Tuesday, August 24, 2010

The World's Oldest Profession

They say that prostitution is the world's oldest profession.

Whether or not that's true, four of its practitioners in my hometown—as well as many of their clients—were arrested last week.  (Somewhat unusually, the johns were held up for as much public disgrace as the prostitutes; their names were published by several news sources.)  There's been a fair amount of pearl-clutching in the media and in the general public, and though there are also several people who are saying that it's time to do something more sensible and productive about the whole thing than just toss everybody involved in jail, the prevailing sentiment seems to be, "EWWW!!! PROSTITUTION!!!  They're all drug addicts!  They're too lazy to get real jobs!  Good girls don't do that!"

Good girls don't do that.

No censure directed towards the men who paid for sex with these women.  (And all of them were men; most of them were middle-aged, but there were a few seniors on the list, and only one of the arrested men was under the age of 38.)  No acknowledgement that no matter how well-educated or well-qualified for jobs you are, you may not actually be able to find employment.  (Even Dr. Roberta Bondar, known for being the first Canadian woman in space, had trouble finding work a few years after her famous flight on the Discovery.)  No acknowledgement of the fact that, as a recent Dinosaur Comic says, SHIT GOES FOUL sometimes no matter how well you plan.  It's all put on their shoulders.  And they're the ones blamed for hurting families, for bringing down the tone of certain neighbourhoods, for being such WORTHLESS DAMN DIRTY WHORES.  Apparently the men who paid for sex with them are completely blameless in the whole thing.  (I call bullshit.)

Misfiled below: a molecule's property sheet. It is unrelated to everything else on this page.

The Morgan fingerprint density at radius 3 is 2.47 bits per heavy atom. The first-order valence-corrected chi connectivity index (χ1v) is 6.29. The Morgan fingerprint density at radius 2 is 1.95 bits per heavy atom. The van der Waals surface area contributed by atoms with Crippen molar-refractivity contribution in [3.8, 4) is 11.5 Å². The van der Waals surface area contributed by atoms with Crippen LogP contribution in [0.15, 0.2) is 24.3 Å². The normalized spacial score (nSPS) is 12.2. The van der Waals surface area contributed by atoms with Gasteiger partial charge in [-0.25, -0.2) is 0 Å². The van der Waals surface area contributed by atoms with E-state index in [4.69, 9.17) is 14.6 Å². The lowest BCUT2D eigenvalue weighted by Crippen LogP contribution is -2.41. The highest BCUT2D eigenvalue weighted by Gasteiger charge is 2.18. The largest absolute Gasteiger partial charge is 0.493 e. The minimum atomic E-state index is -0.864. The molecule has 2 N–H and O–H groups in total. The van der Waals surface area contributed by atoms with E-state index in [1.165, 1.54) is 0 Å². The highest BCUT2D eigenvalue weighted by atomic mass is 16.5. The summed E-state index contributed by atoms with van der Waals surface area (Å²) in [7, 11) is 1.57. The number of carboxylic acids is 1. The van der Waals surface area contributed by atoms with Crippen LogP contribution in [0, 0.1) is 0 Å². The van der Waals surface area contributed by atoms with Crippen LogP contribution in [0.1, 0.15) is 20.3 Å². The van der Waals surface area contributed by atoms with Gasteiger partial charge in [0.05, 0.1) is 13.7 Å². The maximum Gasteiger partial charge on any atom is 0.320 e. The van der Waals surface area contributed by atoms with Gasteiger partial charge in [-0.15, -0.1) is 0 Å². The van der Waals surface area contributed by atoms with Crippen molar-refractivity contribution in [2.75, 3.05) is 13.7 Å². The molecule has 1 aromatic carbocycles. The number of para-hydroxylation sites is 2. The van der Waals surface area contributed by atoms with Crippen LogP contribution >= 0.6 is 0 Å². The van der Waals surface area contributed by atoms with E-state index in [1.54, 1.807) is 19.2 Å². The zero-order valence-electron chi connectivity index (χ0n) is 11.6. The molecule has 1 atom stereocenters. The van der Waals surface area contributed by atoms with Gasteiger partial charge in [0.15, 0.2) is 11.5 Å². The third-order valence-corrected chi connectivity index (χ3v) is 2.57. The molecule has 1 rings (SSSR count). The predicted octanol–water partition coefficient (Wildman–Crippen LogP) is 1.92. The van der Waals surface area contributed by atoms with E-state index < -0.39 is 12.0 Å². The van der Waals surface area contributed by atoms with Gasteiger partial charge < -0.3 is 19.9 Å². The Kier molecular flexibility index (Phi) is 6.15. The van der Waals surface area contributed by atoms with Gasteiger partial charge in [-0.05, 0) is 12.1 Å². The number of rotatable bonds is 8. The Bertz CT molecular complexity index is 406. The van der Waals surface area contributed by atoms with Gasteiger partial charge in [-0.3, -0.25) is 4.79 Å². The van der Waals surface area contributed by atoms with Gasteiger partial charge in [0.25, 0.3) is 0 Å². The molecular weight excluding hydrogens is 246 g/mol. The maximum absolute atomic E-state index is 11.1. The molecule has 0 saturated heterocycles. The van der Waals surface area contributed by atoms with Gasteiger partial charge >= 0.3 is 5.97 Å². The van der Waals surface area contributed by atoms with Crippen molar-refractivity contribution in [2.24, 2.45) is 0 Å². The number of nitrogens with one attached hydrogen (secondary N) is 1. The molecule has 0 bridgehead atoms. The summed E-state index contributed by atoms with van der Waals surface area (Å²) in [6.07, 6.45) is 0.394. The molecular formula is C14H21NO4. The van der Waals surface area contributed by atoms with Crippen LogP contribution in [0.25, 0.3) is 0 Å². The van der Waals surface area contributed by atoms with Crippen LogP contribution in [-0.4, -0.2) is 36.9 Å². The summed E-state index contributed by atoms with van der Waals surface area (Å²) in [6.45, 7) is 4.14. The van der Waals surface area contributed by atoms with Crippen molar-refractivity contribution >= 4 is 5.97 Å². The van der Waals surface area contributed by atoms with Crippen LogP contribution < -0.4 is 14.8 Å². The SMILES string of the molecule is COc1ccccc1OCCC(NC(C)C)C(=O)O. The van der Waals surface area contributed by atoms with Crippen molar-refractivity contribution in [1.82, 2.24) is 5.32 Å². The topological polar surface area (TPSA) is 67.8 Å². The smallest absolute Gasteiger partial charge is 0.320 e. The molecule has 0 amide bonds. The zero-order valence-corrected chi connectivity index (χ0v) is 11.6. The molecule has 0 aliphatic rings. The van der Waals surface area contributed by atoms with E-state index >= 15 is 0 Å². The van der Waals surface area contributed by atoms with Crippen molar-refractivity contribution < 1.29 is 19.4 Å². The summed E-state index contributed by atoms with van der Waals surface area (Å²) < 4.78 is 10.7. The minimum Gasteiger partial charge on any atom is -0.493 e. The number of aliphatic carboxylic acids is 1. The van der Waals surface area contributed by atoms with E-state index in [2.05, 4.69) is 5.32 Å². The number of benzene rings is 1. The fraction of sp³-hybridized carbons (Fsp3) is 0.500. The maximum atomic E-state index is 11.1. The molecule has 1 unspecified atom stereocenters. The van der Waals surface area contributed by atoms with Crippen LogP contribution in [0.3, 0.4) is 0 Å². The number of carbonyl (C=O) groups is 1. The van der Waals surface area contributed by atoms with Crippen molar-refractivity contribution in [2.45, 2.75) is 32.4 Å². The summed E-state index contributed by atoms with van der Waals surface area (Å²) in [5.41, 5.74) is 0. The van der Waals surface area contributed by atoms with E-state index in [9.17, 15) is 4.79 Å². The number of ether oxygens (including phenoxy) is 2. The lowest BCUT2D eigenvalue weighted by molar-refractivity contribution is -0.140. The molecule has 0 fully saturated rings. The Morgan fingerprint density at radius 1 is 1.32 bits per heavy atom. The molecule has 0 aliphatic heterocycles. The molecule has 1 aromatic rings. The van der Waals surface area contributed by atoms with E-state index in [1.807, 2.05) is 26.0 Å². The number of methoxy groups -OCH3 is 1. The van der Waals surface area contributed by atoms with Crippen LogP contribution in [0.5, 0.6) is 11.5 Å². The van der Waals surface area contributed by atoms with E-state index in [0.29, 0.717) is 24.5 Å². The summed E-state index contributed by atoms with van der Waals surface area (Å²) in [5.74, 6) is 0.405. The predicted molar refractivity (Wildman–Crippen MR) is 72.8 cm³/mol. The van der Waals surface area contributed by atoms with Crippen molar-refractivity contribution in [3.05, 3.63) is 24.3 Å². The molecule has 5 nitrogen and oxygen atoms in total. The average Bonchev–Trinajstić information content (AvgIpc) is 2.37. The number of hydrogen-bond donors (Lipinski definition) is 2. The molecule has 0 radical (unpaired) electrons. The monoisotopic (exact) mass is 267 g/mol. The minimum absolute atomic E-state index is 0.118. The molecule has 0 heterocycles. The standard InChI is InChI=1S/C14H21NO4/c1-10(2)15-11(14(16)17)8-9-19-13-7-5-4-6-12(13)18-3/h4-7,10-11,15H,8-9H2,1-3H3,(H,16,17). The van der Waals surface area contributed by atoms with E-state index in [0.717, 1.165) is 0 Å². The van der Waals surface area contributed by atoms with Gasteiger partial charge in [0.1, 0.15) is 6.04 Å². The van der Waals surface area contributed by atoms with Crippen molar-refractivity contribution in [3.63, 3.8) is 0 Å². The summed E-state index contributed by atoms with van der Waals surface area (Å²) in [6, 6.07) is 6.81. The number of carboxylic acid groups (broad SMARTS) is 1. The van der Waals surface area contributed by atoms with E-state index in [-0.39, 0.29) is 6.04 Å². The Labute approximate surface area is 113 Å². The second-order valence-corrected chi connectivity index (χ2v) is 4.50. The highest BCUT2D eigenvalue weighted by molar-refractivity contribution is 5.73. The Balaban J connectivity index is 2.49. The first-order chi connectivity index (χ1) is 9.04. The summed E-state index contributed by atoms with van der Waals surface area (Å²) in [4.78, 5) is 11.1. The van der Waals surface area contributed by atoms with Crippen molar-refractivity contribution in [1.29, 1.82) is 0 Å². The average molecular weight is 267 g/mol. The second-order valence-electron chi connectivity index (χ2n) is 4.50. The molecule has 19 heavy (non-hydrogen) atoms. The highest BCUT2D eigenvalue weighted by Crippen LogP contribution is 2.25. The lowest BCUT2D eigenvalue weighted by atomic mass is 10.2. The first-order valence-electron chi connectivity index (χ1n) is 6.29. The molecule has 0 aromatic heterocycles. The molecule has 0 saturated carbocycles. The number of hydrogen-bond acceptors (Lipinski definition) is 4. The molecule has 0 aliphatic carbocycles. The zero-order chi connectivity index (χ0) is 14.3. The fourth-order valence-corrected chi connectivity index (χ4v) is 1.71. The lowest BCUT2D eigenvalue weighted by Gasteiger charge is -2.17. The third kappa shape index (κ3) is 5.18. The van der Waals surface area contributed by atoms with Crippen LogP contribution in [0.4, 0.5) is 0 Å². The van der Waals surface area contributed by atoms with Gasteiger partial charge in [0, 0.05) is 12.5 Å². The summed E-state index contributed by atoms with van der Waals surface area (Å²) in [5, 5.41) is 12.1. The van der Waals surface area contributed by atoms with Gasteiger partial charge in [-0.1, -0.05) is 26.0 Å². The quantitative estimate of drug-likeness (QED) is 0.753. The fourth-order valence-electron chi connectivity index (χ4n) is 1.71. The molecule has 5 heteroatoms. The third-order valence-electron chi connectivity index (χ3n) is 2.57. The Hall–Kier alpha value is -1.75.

Few people think about the ones who didn't want to have to choose this way of life.  Fewer still think of the danger that these women are put into each and every night, whether or not they want to be there.  And very few people indeed think about why such a profession might be appealing to some women (or men, though the prostitutes arrested here were all female), except to look down on them like they're lower than the dirt on the bottom of their shoes.  It's the same privileged attitude expressed by the male speaker in a song that was popular about nine years ago, "What Would You Do?" by City High.  It's your fault.  Stop making excuses.  Get a real job. Good girls don't do what you're doing.

It sounds familiar.  It ought to; it's a criticism that people have thrown at those they perceive to be less-fortunate than they are for eons.  I got mine.  Screw you if you haven't got yours, you're probably just too lazy to go out and get it anyway!

Such a wonderful, compassionate worldview.  It's so fantastic that, although I am nonviolent by nature, every time I hear someone being so smug and self-righteous, I want to kick their ass.

You know, strictly speaking, prostitution itself is legal in Canada.  It's just that there are laws in place that make it illegal to actually do anything about it regardless of whether you're the prostitute or the john.  Theoretically, I'm not completely against the idea of allowing prostitution—but regulated, please.  Protect the workers and the customers.  And for Gods' sake, don't treat the sex workers as if they're dirty, shameful homewreckers.  If a home's being wrecked, it's the fault of the people who live there.  And don't tell me that you don't have to have compassion for them because of your religious values.  What kind of value is there in a belief that you're entitled to treat people like dirt just because you don't approve of them?

I'd muse about how the way prostitutes are treated by the media and the general public is indicative of the number of sexist attitudes, privileged attitudes and attitudes that state that "no matter how private you think it is, your sexuality is totally my business" that are widely embraced in Western society today, but quite frankly, this post is already very long and I'm too tired and stressed to bother with that kind of analysis at this point (and I think you'll probably find out why in an entry I'm sure I'll write tomorrow).  So I think I'll just leave you with a video of the song referenced earlier in this post:

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